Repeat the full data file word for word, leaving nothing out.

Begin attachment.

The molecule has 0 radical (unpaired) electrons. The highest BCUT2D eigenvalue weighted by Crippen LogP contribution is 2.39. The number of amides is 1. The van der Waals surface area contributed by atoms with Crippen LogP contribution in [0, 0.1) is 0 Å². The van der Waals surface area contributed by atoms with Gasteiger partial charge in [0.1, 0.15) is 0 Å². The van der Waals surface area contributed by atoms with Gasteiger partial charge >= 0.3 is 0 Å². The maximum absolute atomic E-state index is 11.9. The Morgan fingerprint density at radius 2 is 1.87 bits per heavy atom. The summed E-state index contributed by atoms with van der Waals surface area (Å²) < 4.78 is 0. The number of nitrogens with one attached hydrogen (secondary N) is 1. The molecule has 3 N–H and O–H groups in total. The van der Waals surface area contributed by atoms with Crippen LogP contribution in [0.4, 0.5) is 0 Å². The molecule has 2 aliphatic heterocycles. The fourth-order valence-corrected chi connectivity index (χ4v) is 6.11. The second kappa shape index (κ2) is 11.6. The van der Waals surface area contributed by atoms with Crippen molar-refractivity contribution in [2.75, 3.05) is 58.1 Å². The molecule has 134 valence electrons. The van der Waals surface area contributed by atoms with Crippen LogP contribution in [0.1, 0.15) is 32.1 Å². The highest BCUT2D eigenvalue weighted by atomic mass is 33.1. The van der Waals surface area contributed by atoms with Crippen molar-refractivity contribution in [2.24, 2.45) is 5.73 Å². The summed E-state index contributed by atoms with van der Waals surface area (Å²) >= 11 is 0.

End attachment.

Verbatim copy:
The molecule has 0 radical (unpaired) electrons. The highest BCUT2D eigenvalue weighted by Crippen LogP contribution is 2.39. The number of amides is 1. The van der Waals surface area contributed by atoms with Crippen LogP contribution in [0, 0.1) is 0 Å². The van der Waals surface area contributed by atoms with Gasteiger partial charge in [0.1, 0.15) is 0 Å². The van der Waals surface area contributed by atoms with Gasteiger partial charge >= 0.3 is 0 Å². The maximum absolute atomic E-state index is 11.9. The Morgan fingerprint density at radius 2 is 1.87 bits per heavy atom. The summed E-state index contributed by atoms with van der Waals surface area (Å²) < 4.78 is 0. The number of nitrogens with one attached hydrogen (secondary N) is 1. The molecule has 3 N–H and O–H groups in total. The van der Waals surface area contributed by atoms with Crippen LogP contribution in [0.4, 0.5) is 0 Å². The molecule has 2 aliphatic heterocycles. The fourth-order valence-corrected chi connectivity index (χ4v) is 6.11. The second kappa shape index (κ2) is 11.6. The van der Waals surface area contributed by atoms with Crippen molar-refractivity contribution in [2.75, 3.05) is 58.1 Å². The molecule has 134 valence electrons. The van der Waals surface area contributed by atoms with Crippen LogP contribution in [0.1, 0.15) is 32.1 Å². The highest BCUT2D eigenvalue weighted by atomic mass is 33.1. The van der Waals surface area contributed by atoms with Crippen molar-refractivity contribution in [2.24, 2.45) is 5.73 Å². The summed E-state index contributed by atoms with van der Waals surface area (Å²) >= 11 is 0.